Filters in Google Analytics
Filters are a way to expose more data then the standard interface shows you. The first part to applying filters is deciding which ones you want to you use and why? Before we get into how filters work in Google Analytics let’s look at some preset filters to give you some ideas.
3 Favorite Custom Filters
Pay Per Click Exposed Keywords
Allows you to see what keyword trigger what ads. This is something you cannot see in AdWords or Analytics without a special filter. Link to Naked Keywords Filter for AdWords or, even better ROIRev’s Exact Keyword Tracking with ga.js
Social Media Traffic Only
If you are working the social side for traffic you can create a separate profile along with a filter to only track traffic from social networks. You can see how social traffic moves through your sales funnel. Link to Social networks tracking filter (you can modify the code to suit your social networks).
With the introduction of personal search in Jan 2007 it is difficult to see where your website is truly ranked under your money keywords. Apply a filter in Google Analytics and you can see positions your website ranks in Google result pages. Link to track organic rankings.
3 Common Preset Filters
Track Sub Domain Traffic
With a slight modification to your tracking code and a simple filter you can track all sub domains from one account.
Suppose you have URI’s that are created in upper and lowercase. When this happens you will see 2 versions of your web pages showing up in your reports. In reality there is only one page that receives the visit. To avoid duplicate case sensitive entries your can apply a filter to force lowercase.
Full Referrer URL
In Google Analytics the URI is created by default in your reports. If you ever want to see the full URL your can use a filter to display the full URL.
How Do Filters Work?
Before we dive in and start making filters it is good to know how they work. Firstly, filters are very powerful when you want to customize your data reporting. Unfortunately Filters are not utilized as they could be because they are often misunderstood.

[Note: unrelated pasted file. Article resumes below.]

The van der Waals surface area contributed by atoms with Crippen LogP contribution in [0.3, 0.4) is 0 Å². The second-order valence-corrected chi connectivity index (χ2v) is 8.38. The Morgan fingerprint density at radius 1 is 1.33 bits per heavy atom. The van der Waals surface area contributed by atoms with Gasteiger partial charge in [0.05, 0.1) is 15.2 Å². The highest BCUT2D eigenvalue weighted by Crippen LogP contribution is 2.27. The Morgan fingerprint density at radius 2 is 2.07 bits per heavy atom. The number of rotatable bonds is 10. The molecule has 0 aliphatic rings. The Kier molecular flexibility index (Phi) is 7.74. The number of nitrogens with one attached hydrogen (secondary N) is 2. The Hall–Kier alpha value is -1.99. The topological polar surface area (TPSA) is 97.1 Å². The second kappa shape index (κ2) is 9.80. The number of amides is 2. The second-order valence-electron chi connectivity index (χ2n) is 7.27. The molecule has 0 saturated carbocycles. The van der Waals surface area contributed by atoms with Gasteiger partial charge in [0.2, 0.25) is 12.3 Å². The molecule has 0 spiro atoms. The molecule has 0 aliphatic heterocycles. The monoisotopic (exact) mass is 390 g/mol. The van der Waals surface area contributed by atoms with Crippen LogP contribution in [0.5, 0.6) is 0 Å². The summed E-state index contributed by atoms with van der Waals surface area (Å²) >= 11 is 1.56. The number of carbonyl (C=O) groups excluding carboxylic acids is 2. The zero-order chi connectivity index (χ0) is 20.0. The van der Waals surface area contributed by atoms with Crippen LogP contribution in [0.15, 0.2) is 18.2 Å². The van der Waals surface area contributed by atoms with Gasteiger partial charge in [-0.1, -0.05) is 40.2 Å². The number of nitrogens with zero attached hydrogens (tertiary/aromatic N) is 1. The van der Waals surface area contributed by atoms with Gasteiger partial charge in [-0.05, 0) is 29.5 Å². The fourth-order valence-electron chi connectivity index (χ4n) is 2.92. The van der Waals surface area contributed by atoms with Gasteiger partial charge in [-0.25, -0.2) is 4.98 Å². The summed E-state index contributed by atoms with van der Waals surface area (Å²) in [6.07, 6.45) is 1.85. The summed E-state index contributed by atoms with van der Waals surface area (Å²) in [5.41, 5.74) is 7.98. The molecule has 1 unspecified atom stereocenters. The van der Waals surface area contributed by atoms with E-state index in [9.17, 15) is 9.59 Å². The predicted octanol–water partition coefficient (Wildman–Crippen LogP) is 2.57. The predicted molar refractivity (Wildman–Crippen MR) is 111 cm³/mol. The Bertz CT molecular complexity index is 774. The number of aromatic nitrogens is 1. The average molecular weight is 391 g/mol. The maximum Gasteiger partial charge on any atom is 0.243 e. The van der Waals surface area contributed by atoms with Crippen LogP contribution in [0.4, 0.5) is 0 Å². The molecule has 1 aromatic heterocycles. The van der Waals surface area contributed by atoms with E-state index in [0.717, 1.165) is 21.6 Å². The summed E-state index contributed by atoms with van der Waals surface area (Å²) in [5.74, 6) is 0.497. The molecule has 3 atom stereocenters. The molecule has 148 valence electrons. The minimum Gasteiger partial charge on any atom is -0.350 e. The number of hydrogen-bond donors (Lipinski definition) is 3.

Filters use regular expressions as a coding language and have three main elements:
1) Filter Field
2) Filter Pattern
3) Type of Filter
Default Filter Screen
This is the screen you see when you first enter filter settings.
1) Specifies adding a new filter to existing profile.
2) Name Your Filter.
3) Enter Regular Expression for the Domains.
4) Choose from 1 of 4 presets.
In the screen capture above there are 4 main presets in the interface:
1) Exclude all Traffic from a Domain- Finds the domain of each website visitor via reverse lookup. When the domain is found it is matched up with the correct IP address and excluded form traffic statistics.
2) Exclude all traffic from an IP address- This filter is widely used to exclude non-legitimate site visitors. Any analytic data appearing from blocked IP addresses will not appear in your reports.
3) Include only Traffic to a Sub Directory- Often websites are organized in a topical fashion. Sometimes certain topic categories have much higher value then others. For those categories you can create separate profiles and filter only the traffic to that directory.
4) Custom Filter- As soon as you choose this option a number of other options are now available to you.
You can use as many filters as you want in each profile, reminding you to again test filters in your Sandbox profile when they are advanced or unproven. When you have several filters per profile Google Analytics links them all together and executes them in the order they appear. The end of each filters is actually the beginning of the next one when using multiple part filters.
Note: There is something wrong with the filters above, can you guess? Hint: it’s naked!
Apply Existing Filter to Profile
1) Checking this button allows you to choose from filters you have previously made in your account.
2) All previous filters available to you appear in this text filed.
3) After you select one or more (hold ctrl key down) filters click the add button.
4) When you have successfully added filters they will appear in this box.
5) To start using these filters click “Save Changes”
Direct Link to Filter Settings
You can create many filters in each profile. When you apply a filter to a profile I will give you a word of caution, test it first! In a previous tutorial we set up several profiles. The “Sandbox” is for testing filters if you are not sure. When filters are applied to data they change it irreversibly.